The Long Blackout Season Is Returning Throughout Cuba
HAVANA TIMES – Heat begins to make the inhabitants of the Island sweat, and the demand for energy grows faster than the recover of generation capacity. This Tuesday, many Cubans choked on their breakfasts when Cuban television announced power cuts of up to seven hours in some parts of the Island. As a rule, the capital is the least affected.
“Yesterday in Sancti Spíritus they turned off the electricity around 5 in the afternoon and turned it on around 8:30. The blackouts are taking off,” says the 14ymedio correspondent in the province, which is already enduring the first prolonged cuts.
A little later, the Unión Eléctrica (UNE) disseminated on its social networks the summary of yesterday’s activity, confirming 7 p.m. as the worst moment of the day. The company publishes its generation and deficit forecast of electricity during the evening hours of peak consumption.
Several units of the different Cuba power plants are out of service with varying time needed for repairs. These include units at the Máximo Gómez, in Mariel (Artemisa); the Ernesto Guevara, in Santa Cruz (Mayabeque); the Antonio Guiteras, in Matanzas; the Diez de Octubre, in Nuevitas (Camagüey); the Lidio Ramon Perez, in Felton (Holguin); and the Antonio Maceo, called Renté, in Santiago de Cuba.
They are joined by three other units under maintenance, one in Cienfuegos and two in the Renté plant, in addition to the deficiencies in the distributed generation.
Despite the lack of expectations that citizens already have in the face of the Government’s promises, some customers regret having believed the words of the Minister of Energy and Mines, Vicente de la O Levy, who proposed a maintenance program aimed at repairing the thermoelectric plants that would began in January, when the climate is cooler and therefore favorable, and end in May, to tackle the warm weather when demand skyrockets.
In January, the minister announced that with this plan the power cuts weren’t going to disappear, but they would be for only one or two hours compared to 14 to 16 hours last summer, when an unprecedented crisis led to a multitude of protests in different parts of the country. However, already in February, blackout periods began to be extended to three and four hours.
“And we thought that at this point the situation was going to be resolved with scheduled maintenance,” complains a disappointed user on the UNE networks.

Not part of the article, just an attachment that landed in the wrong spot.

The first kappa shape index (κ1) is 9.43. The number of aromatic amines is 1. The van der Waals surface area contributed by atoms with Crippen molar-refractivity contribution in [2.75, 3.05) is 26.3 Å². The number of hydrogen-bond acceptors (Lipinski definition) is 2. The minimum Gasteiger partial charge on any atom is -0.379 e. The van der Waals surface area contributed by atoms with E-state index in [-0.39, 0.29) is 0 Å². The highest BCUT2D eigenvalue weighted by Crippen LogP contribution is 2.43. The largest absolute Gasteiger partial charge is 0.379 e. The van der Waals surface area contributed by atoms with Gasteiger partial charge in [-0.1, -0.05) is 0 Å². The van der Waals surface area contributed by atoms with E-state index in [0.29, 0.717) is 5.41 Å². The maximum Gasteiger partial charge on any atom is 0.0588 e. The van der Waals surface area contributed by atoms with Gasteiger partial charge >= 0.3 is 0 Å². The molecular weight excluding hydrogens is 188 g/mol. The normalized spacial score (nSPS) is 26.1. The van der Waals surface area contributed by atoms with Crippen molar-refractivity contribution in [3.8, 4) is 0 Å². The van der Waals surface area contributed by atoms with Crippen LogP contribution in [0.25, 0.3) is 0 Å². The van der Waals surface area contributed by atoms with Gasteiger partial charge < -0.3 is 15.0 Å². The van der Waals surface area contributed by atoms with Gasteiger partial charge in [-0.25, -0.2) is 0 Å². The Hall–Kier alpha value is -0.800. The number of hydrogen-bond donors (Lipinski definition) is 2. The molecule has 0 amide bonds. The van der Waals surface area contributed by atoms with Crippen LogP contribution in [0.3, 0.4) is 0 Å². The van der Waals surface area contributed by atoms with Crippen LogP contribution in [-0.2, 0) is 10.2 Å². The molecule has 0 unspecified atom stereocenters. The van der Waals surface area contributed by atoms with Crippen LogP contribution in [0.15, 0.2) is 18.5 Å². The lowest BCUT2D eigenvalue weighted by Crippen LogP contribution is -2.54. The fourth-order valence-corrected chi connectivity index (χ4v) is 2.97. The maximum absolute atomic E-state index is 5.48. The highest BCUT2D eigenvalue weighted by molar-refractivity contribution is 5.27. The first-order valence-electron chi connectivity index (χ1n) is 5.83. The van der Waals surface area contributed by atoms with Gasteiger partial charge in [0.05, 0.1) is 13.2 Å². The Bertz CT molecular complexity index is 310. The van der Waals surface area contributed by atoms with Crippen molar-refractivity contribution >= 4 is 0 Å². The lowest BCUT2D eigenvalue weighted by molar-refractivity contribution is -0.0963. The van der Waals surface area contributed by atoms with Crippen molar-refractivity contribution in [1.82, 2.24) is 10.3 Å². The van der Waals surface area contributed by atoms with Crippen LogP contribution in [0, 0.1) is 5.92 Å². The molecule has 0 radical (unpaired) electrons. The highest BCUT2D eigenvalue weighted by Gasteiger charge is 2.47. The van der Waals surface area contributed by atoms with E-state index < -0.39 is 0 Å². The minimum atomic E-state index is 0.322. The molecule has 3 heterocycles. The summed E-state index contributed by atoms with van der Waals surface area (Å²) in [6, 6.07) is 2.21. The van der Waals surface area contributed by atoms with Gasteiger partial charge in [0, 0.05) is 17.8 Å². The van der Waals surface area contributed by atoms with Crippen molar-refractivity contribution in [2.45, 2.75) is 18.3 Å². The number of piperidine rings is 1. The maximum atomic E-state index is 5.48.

Between February 13 and 22, from the center to the east of Cuba, there were four large blackouts that left half the Island in the dark, fueling the fears of the population and the feeling of grievance among the inhabitants of that area, who feel discriminated against. All the Turkish floating power plants that contribute to electricity generation are located in the west of the country.
The authorities of the sector said that one floating plant was going to be sent to Santiago de Cuba to minimize the problem, since the location of all of them in Havana — due to the greater presence of companies and concentration of population — was catastrophic for the east of the Island, but the inhabitants continue to feel affected and report that the floating plant still hasn’t arrived.
“The party started again, to suffer with the Apagón [blackout] orchestra giving their annoying concerts all over Cuba. The same never-ending story,” a client bitterly quipped, in a play on words that recalls the traditional Aragon orchestra. Another is already ahead of the fear that exists on the Island: “I’m just saying that the heat is coming and they are screwing us again with 10 or 12 hours of blackouts.”
Translated by Regina Anavy for Translating Cuba
5 thoughts on “The Long Blackout Season Is Returning Throughout Cuba”
The lack of credit is just one aspect of the problem. Cuba lacks the ability to maintain technology projects post construction. Solar farms, while posing low maintenance costs, are highly vulnerable to hurricanes and require special security measures because they typically are relatively lower voltage and therefore wiring is an attractive theft target. Unattended solar farms would be vandalized for their wiring unless guarded.
DO any of you really know what’s been happening in Cuba? They have invested in Solar energy all over the country. But it takes time and allot of money to build a solar system so back off and do a little investigating before you go off on them. Or better yet send some “denaro” to a support group.
“With the amount of sunshine Cuba gets, why no investment in Solar Generated electricity?”
Because no one will lend Cuba a dime to pay for it. When you renege on your debt multiple times, you can’t expect people to lend you more money. I’m sure the Turkish Power Ships are provided on a cash basis, no credit.
Because the government don’t invest money they transfer it to their overseas accounts.
With the amount od sunshine Cuba gets, why no investment in Solar Generated electricty?
Martin Tibbetts UK “Friend of Cuba”
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